Britons Spend £46billion on gambling machines

No wonder it is called the “crack cocaine of the high street.”century casino

According to the Gambling Commission, punters in Great Britain pumped £46 billion on betting terminals between April 2012 and March 2013. This figure is almost 50 percent up from the last four years. And despite the fact that bettors sacrifice up to £100 every 20 seconds, the Gambling Commission estimate a profit of £1.55 billion from gambling machines within the same period: up 7 per cent from 2011-12 and up 47 per cent from 2009.

The same Gambling Commission figures also revealed that more than 600,000 children in 2012-13 were stopped in or tried to enter gambling shops. This is about six times as many that were counted in 2009. Also, the number of people who have prevented themselves from going to these places due to self-control concerns has increased twice over. In 2009, the “self-excluded” numbered 11,424. Now, they come up to 22,485.

The numbers increase on all fronts raises serious concern with councils, who link these gambling spots with laundering of drugs money.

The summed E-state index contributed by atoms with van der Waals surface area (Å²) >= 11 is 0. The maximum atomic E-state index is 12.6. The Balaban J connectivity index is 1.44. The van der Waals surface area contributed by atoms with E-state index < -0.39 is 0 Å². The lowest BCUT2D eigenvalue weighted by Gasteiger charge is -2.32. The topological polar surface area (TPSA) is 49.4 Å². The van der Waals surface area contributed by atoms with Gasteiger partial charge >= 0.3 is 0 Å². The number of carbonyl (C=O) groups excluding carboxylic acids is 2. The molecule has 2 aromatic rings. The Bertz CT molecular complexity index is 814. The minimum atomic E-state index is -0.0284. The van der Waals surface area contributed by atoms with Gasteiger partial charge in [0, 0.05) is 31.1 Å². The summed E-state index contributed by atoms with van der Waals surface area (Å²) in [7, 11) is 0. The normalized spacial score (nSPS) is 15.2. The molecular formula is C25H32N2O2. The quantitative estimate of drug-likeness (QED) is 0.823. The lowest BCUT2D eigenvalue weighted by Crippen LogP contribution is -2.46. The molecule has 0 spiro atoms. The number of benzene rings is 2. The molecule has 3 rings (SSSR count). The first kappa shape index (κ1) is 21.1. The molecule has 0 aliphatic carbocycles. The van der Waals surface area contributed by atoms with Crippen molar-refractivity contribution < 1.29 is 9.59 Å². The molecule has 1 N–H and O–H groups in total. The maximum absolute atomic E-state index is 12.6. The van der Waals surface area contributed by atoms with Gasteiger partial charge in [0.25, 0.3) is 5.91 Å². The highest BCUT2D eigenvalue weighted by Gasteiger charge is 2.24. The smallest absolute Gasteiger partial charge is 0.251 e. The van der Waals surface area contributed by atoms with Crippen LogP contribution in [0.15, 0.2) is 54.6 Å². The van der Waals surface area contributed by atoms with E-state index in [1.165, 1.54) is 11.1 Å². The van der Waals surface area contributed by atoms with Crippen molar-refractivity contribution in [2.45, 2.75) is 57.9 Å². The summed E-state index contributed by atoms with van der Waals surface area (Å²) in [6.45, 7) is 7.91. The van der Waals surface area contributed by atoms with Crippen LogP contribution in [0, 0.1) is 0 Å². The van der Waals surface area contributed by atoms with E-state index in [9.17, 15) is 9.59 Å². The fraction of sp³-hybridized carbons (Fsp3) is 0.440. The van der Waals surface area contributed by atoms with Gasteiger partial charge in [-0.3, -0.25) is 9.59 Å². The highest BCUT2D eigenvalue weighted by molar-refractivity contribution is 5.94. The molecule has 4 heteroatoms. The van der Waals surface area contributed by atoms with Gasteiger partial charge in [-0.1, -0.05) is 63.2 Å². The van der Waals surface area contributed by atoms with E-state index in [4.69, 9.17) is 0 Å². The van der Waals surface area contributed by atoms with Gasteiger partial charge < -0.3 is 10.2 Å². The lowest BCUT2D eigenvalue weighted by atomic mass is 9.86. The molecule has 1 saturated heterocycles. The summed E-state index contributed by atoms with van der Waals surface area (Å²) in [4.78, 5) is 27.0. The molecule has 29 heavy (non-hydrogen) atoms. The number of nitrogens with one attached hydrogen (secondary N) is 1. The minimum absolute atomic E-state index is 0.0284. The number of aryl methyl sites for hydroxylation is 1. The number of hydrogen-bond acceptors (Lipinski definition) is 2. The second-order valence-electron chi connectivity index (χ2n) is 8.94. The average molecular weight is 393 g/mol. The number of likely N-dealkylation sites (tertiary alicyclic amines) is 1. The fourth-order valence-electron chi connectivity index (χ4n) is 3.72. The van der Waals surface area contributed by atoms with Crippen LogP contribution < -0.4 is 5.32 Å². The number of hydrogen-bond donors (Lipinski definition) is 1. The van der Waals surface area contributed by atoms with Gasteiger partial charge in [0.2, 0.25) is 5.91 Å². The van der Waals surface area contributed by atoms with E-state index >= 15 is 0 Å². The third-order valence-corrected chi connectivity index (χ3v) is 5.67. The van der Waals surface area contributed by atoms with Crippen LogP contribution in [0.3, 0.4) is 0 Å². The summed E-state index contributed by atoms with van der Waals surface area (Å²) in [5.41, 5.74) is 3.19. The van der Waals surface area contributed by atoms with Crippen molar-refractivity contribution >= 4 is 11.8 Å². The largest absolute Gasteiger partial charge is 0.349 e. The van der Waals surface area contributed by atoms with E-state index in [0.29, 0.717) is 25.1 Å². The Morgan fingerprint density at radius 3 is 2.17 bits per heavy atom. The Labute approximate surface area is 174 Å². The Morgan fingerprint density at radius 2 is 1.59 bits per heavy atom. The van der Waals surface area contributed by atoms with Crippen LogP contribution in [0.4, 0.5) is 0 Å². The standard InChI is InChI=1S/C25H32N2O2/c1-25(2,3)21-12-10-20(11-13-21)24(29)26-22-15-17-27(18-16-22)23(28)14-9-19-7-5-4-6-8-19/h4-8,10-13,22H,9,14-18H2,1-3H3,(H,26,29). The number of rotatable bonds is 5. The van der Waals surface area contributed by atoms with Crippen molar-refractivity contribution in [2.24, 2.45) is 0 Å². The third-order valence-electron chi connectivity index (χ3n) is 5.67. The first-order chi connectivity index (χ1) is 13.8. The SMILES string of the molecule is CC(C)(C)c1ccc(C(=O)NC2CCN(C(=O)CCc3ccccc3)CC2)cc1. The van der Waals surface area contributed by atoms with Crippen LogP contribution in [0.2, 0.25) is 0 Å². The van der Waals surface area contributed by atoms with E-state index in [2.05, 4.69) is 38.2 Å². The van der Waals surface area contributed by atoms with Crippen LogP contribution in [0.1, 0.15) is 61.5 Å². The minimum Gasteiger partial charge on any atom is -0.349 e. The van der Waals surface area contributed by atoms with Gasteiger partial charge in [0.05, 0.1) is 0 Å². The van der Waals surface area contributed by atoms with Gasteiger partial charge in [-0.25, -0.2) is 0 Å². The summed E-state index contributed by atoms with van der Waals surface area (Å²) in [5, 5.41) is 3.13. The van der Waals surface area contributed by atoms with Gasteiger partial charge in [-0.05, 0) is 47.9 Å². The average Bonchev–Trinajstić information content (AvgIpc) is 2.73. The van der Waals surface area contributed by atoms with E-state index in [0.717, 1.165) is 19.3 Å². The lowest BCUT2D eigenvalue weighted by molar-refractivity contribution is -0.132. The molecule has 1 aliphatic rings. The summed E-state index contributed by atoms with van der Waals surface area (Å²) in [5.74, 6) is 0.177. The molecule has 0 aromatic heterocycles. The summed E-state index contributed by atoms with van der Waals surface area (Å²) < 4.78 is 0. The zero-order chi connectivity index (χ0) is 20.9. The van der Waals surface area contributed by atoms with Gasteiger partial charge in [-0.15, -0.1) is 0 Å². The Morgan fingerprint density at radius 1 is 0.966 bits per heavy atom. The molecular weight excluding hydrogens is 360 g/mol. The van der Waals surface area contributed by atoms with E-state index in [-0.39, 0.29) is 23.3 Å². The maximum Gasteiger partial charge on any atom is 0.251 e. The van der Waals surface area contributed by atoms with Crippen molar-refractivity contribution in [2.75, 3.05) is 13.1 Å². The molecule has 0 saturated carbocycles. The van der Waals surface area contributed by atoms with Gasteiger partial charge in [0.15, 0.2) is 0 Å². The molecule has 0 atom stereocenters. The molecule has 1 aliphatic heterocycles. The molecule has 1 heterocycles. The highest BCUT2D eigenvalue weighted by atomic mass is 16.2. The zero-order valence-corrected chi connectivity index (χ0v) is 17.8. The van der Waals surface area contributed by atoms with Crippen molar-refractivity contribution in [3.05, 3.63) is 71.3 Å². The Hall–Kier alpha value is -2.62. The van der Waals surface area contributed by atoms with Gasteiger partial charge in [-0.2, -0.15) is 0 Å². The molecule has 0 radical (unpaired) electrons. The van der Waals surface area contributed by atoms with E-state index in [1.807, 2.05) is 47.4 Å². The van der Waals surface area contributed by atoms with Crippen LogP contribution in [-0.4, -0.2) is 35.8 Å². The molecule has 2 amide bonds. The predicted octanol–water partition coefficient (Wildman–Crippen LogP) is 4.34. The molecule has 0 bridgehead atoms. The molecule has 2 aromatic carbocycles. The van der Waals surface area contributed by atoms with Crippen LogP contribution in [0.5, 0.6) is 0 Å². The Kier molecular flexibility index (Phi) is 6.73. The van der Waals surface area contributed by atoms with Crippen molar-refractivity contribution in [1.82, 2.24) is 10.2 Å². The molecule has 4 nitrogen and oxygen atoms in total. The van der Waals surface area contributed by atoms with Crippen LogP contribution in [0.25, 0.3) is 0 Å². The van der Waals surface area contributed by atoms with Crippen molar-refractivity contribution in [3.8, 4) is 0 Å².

According to leading Labour MP Tom Watson, gambling terminals are “a menace to every high street.” Watson urges the government to act upon its own power to act on this “urgent matter,” and he suggested that ministers should propose “lowering the stake values from £100 to £2” on fixed-odds machines, which stand for 51 per cent of gambling shop profits. They also represent 67 per cent of all betting terminal profits.

However, reducing machine stakes might be quite an insurmountable task to accomplish, since many ministers have resisted the urge. Liberal Democrat culture spokesman John Leech made it clear that “We will not be lectured on fixed-odds betting machines by Labour.” Moreover, Leech placed blame on Labour for “[introducing] these highly damaging and addictive gaming machines that have wreaked so much damage to people’s lives, in the face of Liberal Democrat warnings.”

Additionally, according to a Department of Culture review last month, reducing the stakes on gambling machines might not have that “great [of] an impact.”